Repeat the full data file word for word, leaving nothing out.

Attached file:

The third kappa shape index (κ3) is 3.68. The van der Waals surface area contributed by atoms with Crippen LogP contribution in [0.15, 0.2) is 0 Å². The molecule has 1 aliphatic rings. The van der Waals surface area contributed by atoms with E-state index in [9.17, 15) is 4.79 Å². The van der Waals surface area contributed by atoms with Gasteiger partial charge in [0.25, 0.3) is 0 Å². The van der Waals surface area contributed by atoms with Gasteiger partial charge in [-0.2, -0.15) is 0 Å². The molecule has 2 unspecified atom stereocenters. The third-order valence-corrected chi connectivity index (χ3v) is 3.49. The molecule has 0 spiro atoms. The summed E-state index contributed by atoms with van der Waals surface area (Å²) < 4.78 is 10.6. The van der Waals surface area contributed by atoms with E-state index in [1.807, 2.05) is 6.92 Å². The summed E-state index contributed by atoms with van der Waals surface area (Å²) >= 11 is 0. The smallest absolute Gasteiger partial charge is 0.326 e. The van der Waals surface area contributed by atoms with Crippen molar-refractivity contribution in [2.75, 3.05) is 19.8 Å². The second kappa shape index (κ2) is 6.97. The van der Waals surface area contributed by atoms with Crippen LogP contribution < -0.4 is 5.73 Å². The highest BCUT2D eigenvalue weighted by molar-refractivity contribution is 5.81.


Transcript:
The third kappa shape index (κ3) is 3.68. The van der Waals surface area contributed by atoms with Crippen LogP contribution in [0.15, 0.2) is 0 Å². The molecule has 1 aliphatic rings. The van der Waals surface area contributed by atoms with E-state index in [9.17, 15) is 4.79 Å². The van der Waals surface area contributed by atoms with Gasteiger partial charge in [0.25, 0.3) is 0 Å². The van der Waals surface area contributed by atoms with Gasteiger partial charge in [-0.2, -0.15) is 0 Å². The molecule has 2 unspecified atom stereocenters. The third-order valence-corrected chi connectivity index (χ3v) is 3.49. The molecule has 0 spiro atoms. The summed E-state index contributed by atoms with van der Waals surface area (Å²) < 4.78 is 10.6. The van der Waals surface area contributed by atoms with E-state index in [1.807, 2.05) is 6.92 Å². The summed E-state index contributed by atoms with van der Waals surface area (Å²) >= 11 is 0. The smallest absolute Gasteiger partial charge is 0.326 e. The van der Waals surface area contributed by atoms with Crippen molar-refractivity contribution in [2.75, 3.05) is 19.8 Å². The second kappa shape index (κ2) is 6.97. The van der Waals surface area contributed by atoms with Crippen LogP contribution < -0.4 is 5.73 Å². The highest BCUT2D eigenvalue weighted by molar-refractivity contribution is 5.81.